Pipelines Returning More Cash

SL Advisors Talks Markets
SL Advisors Talks Markets
Pipelines Returning More Cash







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The old MLP model rarely saw stock buybacks. Traditionally the General Partner (GP) would sell assets to the MLP it controlled in a non-arms-length transaction. The MLP would issue equity and debt to pay for them. MLPs were sellers of their own units, not buyers.

Today’s midstream energy infrastructure sector has left that model behind. Most companies are corporations and most have buyback programs in place. Of the names listed, 12 of 16 retired some stock last year and 14 are expected to do so this year.

The buyback yield (ie portion of outstanding shares repurchased) can be added to the dividend yield to give the total return to shareholders exclusive of price changes. By this measure, half the sixteen companies listed offer a return of 7.9% or greater, assuming they execute their buyback programs as JPMorgan projects through the remainder of the year.

This year’s median dividend yield + buyback yield of 7.9% is up from 7.4% last year, a 7% growth rate. Returns are increasing.

MLPs are repurchasing shares alongside their c-corp peers. Without a controlling GP poised to drop down assets they have more conventional growth capex opportunities of acquisitions and re-investing back in the business.

M&A activity has picked up recently, with Oneok’s (OKE) acquisition of Magellan Midstream (MMP) and Energy Transfer’s (ET) purchase of Crestwood. Investors worried that ET’s issuance of $2.7BN in equity to fund this purchase indicated that buybacks were a lower priority. But the company assuaged these fears with a presentation that earmarks up to 20% of distributable cash flow to buybacks once they’ve reduced their Debt:EBITDA ratio close to 4.0X.

The OKE/MMP deal looks likely to receive shareholder approval now that independent proxy firms Glass Lewis and ISS both recommended a yes vote.

The dealmaking reflects increased confidence in the sector’s outlook by management.

Many companies have revised up their 2023 EBITDA over the past year without seeing it reflected in stock price performance.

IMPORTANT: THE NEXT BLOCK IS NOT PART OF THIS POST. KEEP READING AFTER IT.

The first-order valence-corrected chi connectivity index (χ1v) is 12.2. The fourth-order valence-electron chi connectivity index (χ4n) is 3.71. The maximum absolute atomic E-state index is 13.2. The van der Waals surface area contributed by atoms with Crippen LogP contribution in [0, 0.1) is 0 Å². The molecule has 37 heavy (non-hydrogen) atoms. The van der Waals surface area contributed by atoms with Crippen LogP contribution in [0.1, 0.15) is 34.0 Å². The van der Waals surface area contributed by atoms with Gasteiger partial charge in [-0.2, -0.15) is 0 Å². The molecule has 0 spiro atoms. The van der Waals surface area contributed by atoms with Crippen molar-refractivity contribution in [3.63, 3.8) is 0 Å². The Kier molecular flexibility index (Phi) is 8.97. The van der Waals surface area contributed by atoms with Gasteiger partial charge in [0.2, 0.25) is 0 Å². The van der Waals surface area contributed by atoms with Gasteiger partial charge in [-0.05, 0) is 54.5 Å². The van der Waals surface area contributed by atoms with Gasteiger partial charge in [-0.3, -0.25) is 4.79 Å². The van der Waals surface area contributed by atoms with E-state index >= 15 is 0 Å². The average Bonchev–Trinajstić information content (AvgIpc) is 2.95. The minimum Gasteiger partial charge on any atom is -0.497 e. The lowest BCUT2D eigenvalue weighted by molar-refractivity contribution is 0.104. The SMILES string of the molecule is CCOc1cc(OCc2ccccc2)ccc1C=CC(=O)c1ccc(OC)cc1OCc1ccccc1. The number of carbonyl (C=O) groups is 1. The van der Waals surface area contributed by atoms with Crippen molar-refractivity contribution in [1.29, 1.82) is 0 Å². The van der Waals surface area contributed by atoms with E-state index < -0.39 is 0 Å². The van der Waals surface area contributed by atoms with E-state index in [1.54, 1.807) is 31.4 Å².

Valuations are still below where they were in 2019 before the pandemic, even though companies have de-risked by reducing leverage. Enterprise Value/EBITDA averaged 11.5X for the sector according to JPMorgan and is below 10.0X today. Leverage is coming down and dividends are growing. Capex remains well below the levels of 2018, partly because environmental extremists have turned the courts into a weapon against all kinds of infrastructure including renewables (see Windpower Faces A Tempest). This has helped improve free cash flow among pipeline companies.

Canada has similar problems. The TransMountain expansion from Alberta to British Columbia has quadrupled in cost since Kinder Morgan deftly sold it to the Canadian government in 2018. The ultimate tab might go even higher. Engineering difficulties have led the company to request a different route, but the indigenous community is opposed. Public hearings are scheduled, and the crude pipeline’s completion could be pushed back a further nine months to the end of next year. Unlike in the US, Canada’s native tribes never signed peace treaties with the European settlers. As a result they have greater legal rights including limited sovereignty over their land. Canadian construction projects often have to work around this, as TransMountain is having to.

Unexpected delays are common in pipeline projects, which is why it’s unattractive to build them. This makes the existing stock of infrastructure more valuable.

I used to think climate extremists were trying to put us out of business, but I have since developed a more subtle appreciation of their positive impact on free cash flow since there’s less spending on new pipeline construction.

Hug a climate protester and drive him to his next protest.

In spite of all these positives, after two very strong years the pipeline sector as represented by the American Energy Independence Index is lagging the broader market this year. It looks cheap to us.

US natural gas prices have been weak in recent months. Domestic demand isn’t growing fast enough to match production – the market needs more liquefaction capacity.

Fortunately, that’s coming. The US Energy Information Administration (EIA) expects gross LNG exports to reach 14 Billion Cubic Feet per Day (BCF/D) by the end of next year. The net may be smaller if Massachusetts imports LNG as they have in the past (see Why Staying Warm In Boston Will Cost You).

Based on projects under construction, we should be exporting 24 BCF/D by 2027, a doubling over five years. This will add upward pressure to cheap US prices and will enable other countries to reduce their use of coal for power generation.

The valuations, strong fundamentals and growth prospects make this one of the most overlooked sectors in the market.

We three have funds that seek to profit from this environment:

Energy Mutual Fund

Energy ETF

Inflation Fund

 

 

 

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SL Advisors Talks Markets
SL Advisors Talks Markets
Pipelines Returning More Cash
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